The typing was, I felt, effective—it gave viewers a sense of the seriousness with which the topic of climate change (albeit cooling in this case) was raised with the president in the first place. The scene was like a flashback, recreated for effect. You may describe that as “fake-typing”, but I think most telly viewers get the idea, without feeling they have been misled …😉
In any case, my ‘best guess’ as to the letter referred to was the one prepared by (glaciologists? and) geologists Kukla and Matthews and sent to President Nixon in December 1972, as described and displayed in this document.
The programme simply used a good hook to grab audience attention at the start, stating (my transcript):
“In 1972 a group of eminent scientists sat down to write a letter to the President of the United States. They were frightened. The earth’s climate seemed to be going haywire. They worried that war, pestilence and famine were on the way. For the first time, climate change had become a hot political topic. The letter warned the President he had to prepare not for global warming—but for the complete opposite: a new ice age.” Yep. 36 years ago, a lot of leading scientists really thought that an ice age was just around the corner. And yet today, they’re all apparently convinced that global warming is a big threat. But if scientists were so wrong back then, how can we be sure they’ve got it right today? In this series I’m going to explore some simple big questions: How do we know the climate’s warming up? How do we know humans are causing it? And how do we know what’s going to happen next? As the story of global warming has unfolded, we’ve learned that the very nature of scientific truth (and about how that) has been falsified, manipulated and twisted—and even bought.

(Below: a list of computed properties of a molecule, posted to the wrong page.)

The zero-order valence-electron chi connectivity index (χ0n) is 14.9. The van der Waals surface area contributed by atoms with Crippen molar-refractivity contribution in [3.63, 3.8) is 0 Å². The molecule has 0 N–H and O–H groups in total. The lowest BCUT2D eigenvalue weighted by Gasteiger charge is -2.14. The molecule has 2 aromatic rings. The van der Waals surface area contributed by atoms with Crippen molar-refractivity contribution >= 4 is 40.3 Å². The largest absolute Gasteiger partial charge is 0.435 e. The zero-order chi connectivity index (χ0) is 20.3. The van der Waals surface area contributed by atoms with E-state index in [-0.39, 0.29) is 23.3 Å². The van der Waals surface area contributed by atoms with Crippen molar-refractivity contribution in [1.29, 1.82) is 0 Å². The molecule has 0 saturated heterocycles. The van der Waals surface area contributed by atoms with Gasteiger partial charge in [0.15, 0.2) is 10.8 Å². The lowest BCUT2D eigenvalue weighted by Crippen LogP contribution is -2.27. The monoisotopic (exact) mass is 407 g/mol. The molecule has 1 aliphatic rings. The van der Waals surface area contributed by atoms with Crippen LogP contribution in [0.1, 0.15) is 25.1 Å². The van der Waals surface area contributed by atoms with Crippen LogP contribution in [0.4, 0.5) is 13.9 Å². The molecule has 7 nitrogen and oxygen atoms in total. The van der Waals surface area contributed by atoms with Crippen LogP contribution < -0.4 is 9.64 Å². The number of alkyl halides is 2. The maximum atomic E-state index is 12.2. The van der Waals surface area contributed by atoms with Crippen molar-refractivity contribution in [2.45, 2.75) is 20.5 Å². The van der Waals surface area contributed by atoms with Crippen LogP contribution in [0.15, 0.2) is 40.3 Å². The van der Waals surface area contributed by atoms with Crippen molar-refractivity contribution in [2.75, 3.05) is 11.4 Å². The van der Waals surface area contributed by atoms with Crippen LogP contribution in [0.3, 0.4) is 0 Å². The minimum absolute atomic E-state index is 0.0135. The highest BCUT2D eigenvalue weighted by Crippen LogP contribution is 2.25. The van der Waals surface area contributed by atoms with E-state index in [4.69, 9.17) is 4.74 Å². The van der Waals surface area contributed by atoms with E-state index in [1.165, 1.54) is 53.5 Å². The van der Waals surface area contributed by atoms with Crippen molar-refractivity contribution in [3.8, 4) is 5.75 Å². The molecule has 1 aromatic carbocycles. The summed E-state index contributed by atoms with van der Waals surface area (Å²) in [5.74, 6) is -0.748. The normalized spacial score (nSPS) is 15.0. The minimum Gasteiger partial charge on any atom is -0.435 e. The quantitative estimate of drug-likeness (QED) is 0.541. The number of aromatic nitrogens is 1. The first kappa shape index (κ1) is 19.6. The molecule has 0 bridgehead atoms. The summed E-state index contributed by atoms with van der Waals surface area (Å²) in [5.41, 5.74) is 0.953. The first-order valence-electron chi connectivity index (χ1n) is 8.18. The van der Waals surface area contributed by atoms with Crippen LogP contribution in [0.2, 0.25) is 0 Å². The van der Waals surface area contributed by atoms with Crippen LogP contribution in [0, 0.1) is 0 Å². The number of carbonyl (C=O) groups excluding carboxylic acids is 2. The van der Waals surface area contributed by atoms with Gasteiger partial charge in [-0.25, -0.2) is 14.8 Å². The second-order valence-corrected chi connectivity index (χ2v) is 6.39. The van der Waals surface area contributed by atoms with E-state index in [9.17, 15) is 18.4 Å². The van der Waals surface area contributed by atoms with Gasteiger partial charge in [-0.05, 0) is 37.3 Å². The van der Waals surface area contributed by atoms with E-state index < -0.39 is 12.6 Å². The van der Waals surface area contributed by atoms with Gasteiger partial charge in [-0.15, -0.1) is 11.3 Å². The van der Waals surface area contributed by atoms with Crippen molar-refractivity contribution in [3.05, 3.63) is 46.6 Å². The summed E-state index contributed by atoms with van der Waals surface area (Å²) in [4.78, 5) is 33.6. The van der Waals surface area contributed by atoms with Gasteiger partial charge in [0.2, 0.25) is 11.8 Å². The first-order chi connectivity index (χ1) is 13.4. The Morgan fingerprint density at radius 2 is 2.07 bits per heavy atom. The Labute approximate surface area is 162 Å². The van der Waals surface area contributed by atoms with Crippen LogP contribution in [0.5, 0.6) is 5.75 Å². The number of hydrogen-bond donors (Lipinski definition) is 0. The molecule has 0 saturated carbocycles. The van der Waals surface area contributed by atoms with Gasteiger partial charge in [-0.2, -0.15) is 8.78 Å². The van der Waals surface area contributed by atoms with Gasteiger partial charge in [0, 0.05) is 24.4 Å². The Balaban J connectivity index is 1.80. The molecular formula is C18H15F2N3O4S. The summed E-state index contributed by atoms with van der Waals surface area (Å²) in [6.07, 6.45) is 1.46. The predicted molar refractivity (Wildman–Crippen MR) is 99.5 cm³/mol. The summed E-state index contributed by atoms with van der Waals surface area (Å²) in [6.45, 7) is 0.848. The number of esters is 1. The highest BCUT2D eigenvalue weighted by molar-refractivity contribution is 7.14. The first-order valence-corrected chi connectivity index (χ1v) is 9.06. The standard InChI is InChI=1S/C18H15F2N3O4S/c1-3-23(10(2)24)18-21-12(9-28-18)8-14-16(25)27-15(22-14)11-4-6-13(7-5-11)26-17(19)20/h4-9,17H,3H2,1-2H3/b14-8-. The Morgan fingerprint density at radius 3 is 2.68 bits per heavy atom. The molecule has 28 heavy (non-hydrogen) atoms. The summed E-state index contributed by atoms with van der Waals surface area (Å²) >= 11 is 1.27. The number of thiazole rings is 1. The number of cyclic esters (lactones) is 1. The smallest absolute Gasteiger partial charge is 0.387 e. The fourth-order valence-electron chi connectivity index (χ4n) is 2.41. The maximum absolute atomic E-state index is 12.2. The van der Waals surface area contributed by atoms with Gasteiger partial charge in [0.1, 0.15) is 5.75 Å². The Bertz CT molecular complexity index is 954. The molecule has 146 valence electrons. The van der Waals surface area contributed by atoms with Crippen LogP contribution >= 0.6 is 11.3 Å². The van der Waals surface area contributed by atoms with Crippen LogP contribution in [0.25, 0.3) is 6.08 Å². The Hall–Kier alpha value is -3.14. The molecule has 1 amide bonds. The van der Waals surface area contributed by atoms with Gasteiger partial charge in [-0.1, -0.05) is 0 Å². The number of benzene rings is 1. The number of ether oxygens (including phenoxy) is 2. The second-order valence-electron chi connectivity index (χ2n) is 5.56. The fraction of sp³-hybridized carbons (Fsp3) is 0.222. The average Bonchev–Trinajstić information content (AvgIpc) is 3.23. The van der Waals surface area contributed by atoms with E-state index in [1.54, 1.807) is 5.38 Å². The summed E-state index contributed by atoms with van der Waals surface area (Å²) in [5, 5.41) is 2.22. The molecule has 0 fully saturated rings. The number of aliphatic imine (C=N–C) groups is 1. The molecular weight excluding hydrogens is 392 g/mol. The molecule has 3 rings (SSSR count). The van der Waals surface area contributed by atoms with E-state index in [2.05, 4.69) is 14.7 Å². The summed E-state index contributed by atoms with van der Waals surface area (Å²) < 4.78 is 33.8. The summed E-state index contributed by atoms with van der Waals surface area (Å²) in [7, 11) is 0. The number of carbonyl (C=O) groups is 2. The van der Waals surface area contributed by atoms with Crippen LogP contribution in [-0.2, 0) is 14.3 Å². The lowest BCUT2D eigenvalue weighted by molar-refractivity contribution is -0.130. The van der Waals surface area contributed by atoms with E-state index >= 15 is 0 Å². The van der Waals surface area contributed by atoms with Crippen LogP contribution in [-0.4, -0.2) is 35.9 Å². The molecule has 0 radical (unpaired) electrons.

Sceptic voiceover: “As close to scientific fraud as you can get.”
This is the story of how science discovered global warming. Perhaps the greatest challenge we’ve ever faced.
Later in the programme, Stewart did not express anything as outrageous as your paraphrase [there was a hot summer and everyone switched to warming].
Instead, he introduced the situation thus:
“With cooling off the agenda, the question now was very different: Why was the planet warming up? For many years, a group of scientists had been working on an alternative theory about what was happening to the climate. Now, their time had come.
The roots of this alternative theory lay with an obsessional genius by the name of Dave Keeling. If the scientific discovery of global warming has a hero, then Keeling is probably it. …”
This three-part series on climate change provides a valuable addition to the documentaries available to the public. Unfortunately, I feel you have misrepresented the entire first programme in such a way as to put people off watching the three parts. That is not the best approach when we need the public to support policy to combat climate change. You are encouraging people to dismiss the programme, and that is counter-productive if you want this topic better understood (in layman’s terms) and scientists’ advice acted upon (by members of the public).
P.S. What did you say in your letter to Dr. Iain Stewart and BBC2?